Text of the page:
With the menopause transition comes a change in estrogen levels. That change affects just about EVERYTHING, including sex. Estrogen is responsible for keeping the tissue of the vagina moist and well lubricated. It keeps this tissue plump and healthy and even helps keep the good bacteria in the vagina healthy! When estrogen levels decline, the tissue in the vagina can become dry, thin, less lubricated and less elastic, all of which can cause sex to feel painful or cause a burning or tearing sensation. For some, this pain can be significant enough to deter all interest in sexual activity. Fortunately, there are many things that can be done to protect this tissue and to keep sex (touch and/or penetration) comfortable.
Vaginal moisturizers and lubricants are the first options to consider but the two are quite different from each other. We can think of vaginal moisturizer similarly to lotion that we use on the rest of our bodies when we have dry skin. The purpose of a vaginal moisturizer is simply to provide moisture to vaginal tissue and should be used on a regular, even daily basis. Lubricants are used to increase pleasure and decrease friction with sexual activity. They are typically made in a base of water, oil, or silicone but some brands can have some less desirable additives such as parabens and petroleum so make sure to read the labels, because there may be some undesirable short and long term effects of these two ingredients.
Ideally, your lubricant will have a pH that is similar to that of the vagina helping to keep your vagina healthy and balanced. If vaginal moisturizers and lubricants are just not doing the job, we have other options! Lose-dose, select hormones applied directly to the vagina and/or vulva can often provide substantial benefit to the local tissue.
Research strongly supports the use of either vaginal estrogen or DHEA (Dehydroepiandrosterone) low-dose hormones for the treatment of vaginal dryness. Fortunately, very little of these low-dose hormones are absorbed into the blood stream, which makes them a good option for a wide range of women. There are even vaginal estrogen products and vaginal DHEA products that are considered safe for some breast/endometrial/ovarian cancer patients. However, if you have a history of breast or other hormone sensitive cancer it is always best to speak with your doctor prior to attempting any hormone therapy. It is also important to note that there are numerous methods by which these hormones can be delivered including: suppositories (large and small), creams, tablets, and rings. Having this variety of options allows clinicians to individualize the treatment to find the best delivery method for you. Finally, regular sexual activity can help maintain healthy blood flow to the genitals, which diminishes with the loss of estrogen. Remember, sexual activity does not always have to be between two people and self-administered sexual activity also is relevant to the topic at hand.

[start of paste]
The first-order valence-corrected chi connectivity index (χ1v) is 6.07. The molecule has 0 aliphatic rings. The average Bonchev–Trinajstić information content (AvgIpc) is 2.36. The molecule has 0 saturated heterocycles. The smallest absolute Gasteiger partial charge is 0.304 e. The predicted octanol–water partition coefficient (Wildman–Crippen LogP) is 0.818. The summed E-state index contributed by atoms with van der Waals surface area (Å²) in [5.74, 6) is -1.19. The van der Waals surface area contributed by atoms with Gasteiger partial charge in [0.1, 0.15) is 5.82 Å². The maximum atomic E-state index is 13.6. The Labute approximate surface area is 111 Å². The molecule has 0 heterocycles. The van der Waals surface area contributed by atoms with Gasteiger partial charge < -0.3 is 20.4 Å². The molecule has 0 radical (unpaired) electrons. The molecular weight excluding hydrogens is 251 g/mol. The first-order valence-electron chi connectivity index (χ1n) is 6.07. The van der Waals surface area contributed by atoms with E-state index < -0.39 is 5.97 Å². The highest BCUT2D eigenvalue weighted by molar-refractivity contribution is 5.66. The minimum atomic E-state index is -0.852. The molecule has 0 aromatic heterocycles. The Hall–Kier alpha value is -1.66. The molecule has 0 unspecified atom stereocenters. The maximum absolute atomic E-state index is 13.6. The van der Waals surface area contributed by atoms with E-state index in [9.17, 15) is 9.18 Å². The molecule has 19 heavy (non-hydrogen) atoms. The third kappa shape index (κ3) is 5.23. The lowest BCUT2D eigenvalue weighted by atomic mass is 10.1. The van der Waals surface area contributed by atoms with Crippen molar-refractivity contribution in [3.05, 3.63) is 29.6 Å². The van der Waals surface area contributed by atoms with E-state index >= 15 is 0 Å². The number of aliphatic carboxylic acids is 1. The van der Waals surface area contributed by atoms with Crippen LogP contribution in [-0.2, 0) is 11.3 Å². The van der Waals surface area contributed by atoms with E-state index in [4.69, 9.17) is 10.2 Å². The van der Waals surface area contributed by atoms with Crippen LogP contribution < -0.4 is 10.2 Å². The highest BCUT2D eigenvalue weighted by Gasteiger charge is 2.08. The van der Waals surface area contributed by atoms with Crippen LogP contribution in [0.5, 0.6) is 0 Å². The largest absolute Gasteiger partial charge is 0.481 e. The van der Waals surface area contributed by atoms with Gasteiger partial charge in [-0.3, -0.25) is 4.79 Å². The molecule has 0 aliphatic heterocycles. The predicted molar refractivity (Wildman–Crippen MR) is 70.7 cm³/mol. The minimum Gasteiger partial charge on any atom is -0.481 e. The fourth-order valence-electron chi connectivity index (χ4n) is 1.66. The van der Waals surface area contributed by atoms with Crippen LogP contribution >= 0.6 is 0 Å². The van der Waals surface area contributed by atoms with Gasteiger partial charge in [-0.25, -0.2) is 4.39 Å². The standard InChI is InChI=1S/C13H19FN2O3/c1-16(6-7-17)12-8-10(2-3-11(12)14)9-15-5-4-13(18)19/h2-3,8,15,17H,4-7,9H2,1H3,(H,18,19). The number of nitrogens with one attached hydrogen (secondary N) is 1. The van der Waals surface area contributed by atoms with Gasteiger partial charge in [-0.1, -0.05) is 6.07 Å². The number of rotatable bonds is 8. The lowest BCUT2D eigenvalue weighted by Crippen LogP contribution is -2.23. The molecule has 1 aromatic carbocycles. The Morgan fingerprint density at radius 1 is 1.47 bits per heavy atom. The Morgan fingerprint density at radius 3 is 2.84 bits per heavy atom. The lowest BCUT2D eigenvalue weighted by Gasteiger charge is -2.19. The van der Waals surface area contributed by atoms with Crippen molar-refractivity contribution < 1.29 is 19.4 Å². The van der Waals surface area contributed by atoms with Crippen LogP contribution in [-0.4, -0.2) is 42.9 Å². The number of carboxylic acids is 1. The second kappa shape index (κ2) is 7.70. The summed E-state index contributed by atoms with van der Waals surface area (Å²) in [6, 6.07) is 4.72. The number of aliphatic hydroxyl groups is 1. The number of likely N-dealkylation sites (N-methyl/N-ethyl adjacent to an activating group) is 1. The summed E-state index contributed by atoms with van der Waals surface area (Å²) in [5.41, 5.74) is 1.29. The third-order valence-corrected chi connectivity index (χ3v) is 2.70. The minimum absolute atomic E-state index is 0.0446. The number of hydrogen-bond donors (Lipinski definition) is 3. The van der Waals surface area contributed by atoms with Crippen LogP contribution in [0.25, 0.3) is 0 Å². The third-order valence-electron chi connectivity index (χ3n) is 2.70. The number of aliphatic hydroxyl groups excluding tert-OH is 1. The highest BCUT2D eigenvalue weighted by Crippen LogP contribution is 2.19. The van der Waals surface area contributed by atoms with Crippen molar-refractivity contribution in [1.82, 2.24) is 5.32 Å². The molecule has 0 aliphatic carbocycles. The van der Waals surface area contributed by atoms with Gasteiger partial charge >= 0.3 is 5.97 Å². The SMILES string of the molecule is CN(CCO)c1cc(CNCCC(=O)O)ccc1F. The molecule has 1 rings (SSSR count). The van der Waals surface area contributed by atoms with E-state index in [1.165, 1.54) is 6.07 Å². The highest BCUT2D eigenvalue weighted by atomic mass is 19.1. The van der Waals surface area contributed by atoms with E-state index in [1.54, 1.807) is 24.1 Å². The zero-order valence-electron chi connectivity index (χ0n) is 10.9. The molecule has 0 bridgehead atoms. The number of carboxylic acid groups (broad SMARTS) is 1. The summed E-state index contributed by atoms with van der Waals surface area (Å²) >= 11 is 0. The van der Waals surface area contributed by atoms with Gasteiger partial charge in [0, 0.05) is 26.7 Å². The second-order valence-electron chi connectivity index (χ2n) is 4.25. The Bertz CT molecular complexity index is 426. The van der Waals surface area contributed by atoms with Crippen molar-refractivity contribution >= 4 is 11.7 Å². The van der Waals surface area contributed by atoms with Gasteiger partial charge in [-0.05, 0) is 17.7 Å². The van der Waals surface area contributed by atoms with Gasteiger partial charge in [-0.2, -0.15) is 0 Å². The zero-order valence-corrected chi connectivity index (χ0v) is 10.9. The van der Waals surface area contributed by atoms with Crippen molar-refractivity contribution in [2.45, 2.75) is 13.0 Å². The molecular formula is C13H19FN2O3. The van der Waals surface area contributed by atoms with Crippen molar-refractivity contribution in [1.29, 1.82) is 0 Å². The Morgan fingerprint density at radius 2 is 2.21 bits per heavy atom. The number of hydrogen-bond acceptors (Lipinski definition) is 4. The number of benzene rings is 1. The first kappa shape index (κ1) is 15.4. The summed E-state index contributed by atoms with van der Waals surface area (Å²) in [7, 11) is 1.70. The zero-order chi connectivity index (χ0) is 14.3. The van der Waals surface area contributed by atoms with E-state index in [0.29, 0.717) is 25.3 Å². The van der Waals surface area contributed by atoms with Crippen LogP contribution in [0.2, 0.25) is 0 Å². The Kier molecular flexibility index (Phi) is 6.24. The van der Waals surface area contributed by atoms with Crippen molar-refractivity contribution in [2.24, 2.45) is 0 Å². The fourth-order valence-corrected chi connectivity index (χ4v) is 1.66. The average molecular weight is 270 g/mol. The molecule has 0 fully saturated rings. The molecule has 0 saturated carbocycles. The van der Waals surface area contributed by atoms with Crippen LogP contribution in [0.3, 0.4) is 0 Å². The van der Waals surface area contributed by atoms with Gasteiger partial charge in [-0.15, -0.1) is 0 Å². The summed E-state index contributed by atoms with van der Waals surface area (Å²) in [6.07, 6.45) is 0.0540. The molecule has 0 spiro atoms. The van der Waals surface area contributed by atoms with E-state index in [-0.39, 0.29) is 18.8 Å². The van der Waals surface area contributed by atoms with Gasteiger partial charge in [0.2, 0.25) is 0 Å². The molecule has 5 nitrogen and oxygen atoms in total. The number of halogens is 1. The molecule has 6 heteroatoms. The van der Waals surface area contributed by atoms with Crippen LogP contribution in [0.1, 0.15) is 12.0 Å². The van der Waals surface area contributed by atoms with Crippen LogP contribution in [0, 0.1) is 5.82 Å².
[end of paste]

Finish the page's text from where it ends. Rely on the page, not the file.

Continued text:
We know that vulvo-vaginal changes with menopause are very common. Over 30 million women in the US have symptoms of vaginal dryness, irritation, and pain with sex. But pain with sex isn’t always due to a feeling of dryness. The decrease in estrogen can lay the groundwork for noxious microbes to grow, which may lead to vaginal infection. Most commonly, women can develop bacterial vaginosis or yeast vaginitis both of which can have unique symptoms of discharge, irritation, and even odor. Infections like these can leave this already delicate tissue feeling raw and very irritated, making sex or even the thought of it, out of the question. If you feel you have a change in vaginal discharge or new vaginal irritation, it is best to see your provider for appropriate evaluation and treatment. Similarly, to the increased potential for vaginal infections with the menopause transition, there can also be an increase in urinary tract infections (UTIs). Estrogen therapy can be quite supportive to the urethral tissue, decreasing risk for UTIs and can even help prevent annoying urinary leakage.
Of course there are other causes of pain with sex, which may be the case for women who describe their pain with sex as deep pelvic pain. For starters, the muscles of the pelvic bowl are subject to “knots” or trigger points just like the muscles in our neck and shoulders when we are under stress. Penetrative sexual activity can further irritate these trigger points causing pain. Specialized physical therapists with training in pelvic floor physical therapy can often provide great relief to women in this situation. Additionally, pelvic organ prolapse (a feeling of the vaginal or rectum falling out) can cause sex to be uncomfortable. Pelvic organ prolapse is often noticed in the menopause years and is usually associated with prior pregnancy. Depending on the severity, this displacement of tissue may be addressed by pelvic floor physical therapy but in some cases might require surgery. Other factors like vulvar skin disorders, scar tissue from previous abdominal surgeries, endometriosis, inflammatory bowel disease, chronic pain syndromes, or other medical condition may also contribute to pain with sex.
Of special note, psychosocial elements can most assuredly play a role in pain with sex. People who have a history of trauma may also have pain with sex. This pain should be evaluated just like any other reported pain and amongst other treatments may also benefit from counseling support.
Whatever the cause, if you are experiencing pain with sex, check-in with your women’s health provider so it may be appropriately assessed and treated.
A Woman’s Time Clinical Note:
At our clinic, we have not only special expertise in this area of gynecology/women’s health, but we offer both conventional and natural treatment options.
Dr. Erin Conlon is accepting new patients for this specialty area of women’s health.